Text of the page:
Change Labs has announced its latest, innovative offering for entrepreneurs: Popup Pods — 80-square-feet retail spaces for Native artists and professionals to rent by the day. The pods offer an ideal opportunity for startup entrepreneurs to test-drive retail before committing to a full-time space.
Outfitted with Wifi and electricity, the pods meet essential retail needs. Plus, the wood-lined interiors provide a sophisticated backdrop for any product.
An organization that supports business creation, Change Labs is seeking to change the face of entrepreneurship on Tribal lands through programs like its small business incubator and its art residency program, while creating a space to support small businesses in Tuba City through co-working and more.
In May 2019, Change Labs soft-launched with a modified 650-square-foot space on the Hopi side of Tuba City, co-working, as well as business incubation to selected applicants, and most recently, Popup Pods. The 650-square-foot space is free to the community on Fridays and Saturdays between 10am – 6pm DST.
The current rendition “is small,” Heather Fleming, Navajo, Founder of Change Labs, told Native Business Magazine. “But it’s a way to get our [Change Labs] community jumpstarted, while we wait for our 4,000-square-foot building to finish construction.”
Change Labs — the Navajo Nation’s first creative workspace for entrepreneurs and small businesses — drives four core programs: co-working, business incubation, artist residency, and data collecting and reporting.
Co-working: Leapfrogging Barriers to Entrepreneurship
Community members are currently using Change Labs’ small space for free, in addition to taking advantage of the opportunity to attend workshops, meet with business counselors and receive legal advice.
The forthcoming 4,000-square-foot building will provide co-working space (fee for service) to dozens of community members at a time, featuring conference room space and meeting spaces, in addition to many more tools and equipment. “We’ll have desk space people can rent, in addition to all the typical amenities you find in a modern co-working space,” Fleming said.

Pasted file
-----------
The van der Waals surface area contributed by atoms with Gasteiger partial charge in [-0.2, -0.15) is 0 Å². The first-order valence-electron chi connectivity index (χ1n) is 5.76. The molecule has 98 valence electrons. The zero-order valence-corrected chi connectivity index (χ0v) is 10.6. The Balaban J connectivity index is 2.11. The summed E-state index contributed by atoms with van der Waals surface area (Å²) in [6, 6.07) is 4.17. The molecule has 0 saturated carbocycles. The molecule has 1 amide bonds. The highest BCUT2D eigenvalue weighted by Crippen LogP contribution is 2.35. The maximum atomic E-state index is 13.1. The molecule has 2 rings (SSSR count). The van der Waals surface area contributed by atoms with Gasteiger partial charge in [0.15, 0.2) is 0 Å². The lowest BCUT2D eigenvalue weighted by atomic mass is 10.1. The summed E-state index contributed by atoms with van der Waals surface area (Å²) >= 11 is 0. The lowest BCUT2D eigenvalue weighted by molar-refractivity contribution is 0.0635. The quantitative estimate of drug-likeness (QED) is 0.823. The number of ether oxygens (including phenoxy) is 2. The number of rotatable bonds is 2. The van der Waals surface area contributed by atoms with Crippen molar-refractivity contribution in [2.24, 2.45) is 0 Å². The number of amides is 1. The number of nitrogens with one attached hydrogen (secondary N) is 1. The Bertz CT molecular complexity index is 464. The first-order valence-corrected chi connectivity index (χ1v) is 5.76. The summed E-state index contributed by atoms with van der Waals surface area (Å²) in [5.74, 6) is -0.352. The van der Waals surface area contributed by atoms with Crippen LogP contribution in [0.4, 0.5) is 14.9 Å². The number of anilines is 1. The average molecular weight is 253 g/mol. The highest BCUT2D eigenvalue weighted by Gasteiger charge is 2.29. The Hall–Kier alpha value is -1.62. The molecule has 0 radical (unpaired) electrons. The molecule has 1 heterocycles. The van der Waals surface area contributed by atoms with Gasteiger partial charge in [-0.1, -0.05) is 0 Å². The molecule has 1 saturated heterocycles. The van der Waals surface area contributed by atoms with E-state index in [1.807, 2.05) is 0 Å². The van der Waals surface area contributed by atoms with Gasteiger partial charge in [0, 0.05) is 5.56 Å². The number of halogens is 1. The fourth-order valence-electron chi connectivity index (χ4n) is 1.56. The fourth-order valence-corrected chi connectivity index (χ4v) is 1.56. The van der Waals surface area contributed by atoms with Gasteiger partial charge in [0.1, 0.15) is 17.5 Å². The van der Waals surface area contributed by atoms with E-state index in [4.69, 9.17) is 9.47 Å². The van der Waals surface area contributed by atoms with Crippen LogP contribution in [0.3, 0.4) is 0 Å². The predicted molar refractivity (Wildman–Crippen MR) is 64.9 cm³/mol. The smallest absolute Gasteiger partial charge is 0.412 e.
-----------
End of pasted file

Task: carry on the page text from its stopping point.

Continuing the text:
Business Incubation: Supporting High-Potential Entrepreneurs
Eleven Native-owned start-ups were recently selected from a competitive pool to enter the rigorous Change Labs Business Incubator. The incubator puts entrepreneurs through an intensive 12-18 month incubation program that includes business coaching, marketing, branding, and financial management training. Upon completion, incubator graduates become eligible for up to $10,000 in micro loans for their businesses.
“We’re excited to see the 11 business owners who made the cut put their heads down, work hard, and accomplish great things for their businesses and their communities this year,” said Change Labs Director of Business Incubation Jessica Stago. “Small businesses like theirs are the building blocks of a vibrant, culturally strong economy built by Native people, for Native people. We need to see hundreds more businesses like theirs flourish to drive economic growth, resilience, and independence across Tribal lands.”
Artist Residency: Strengthening the Creative Economy
Change Labs’ new Artist Residency Program is actually an evolution of how Change Labs has been engaging local artists for the past three to four years.
“We hired Native artists to work with the entrepreneurs in our business incubator. They would help us design marketing materials, such as a logo, a business card or signage. For us, it was a great way to take all of our talent as Native artists and channel that talent toward creating and supporting small businesses,” Fleming said.
Now the Artist in Residency program creates a more permanent role to support that vision and goal.
“The artist resident will work with the business incubates. He or she will help them create marketing materials and support their artistic vision. And he or she will also be commissioned by Change Labs to create one public artwork — that’s defined broadly. It could be a sculpture, it could be a mural, it could be a comic book, who knows. One public artwork that illustrates the intersection of Navajo culture and entrepreneurship. Our goal there is really just to instill more pride in our Native identity as entrepreneurs.”
“Doing Business on Navajo” Business Analysis: Providing Evidence for Decision Making
Using hard data, Change Labs will underscore the economic benefit of small businesses on Tribal land and the importance of small businesses in creating a balanced economic strategy.
“The more we can collect that data, the more we can demonstrate that, yes, there is a prominent community of small businesses on Navajo,” Fleming said.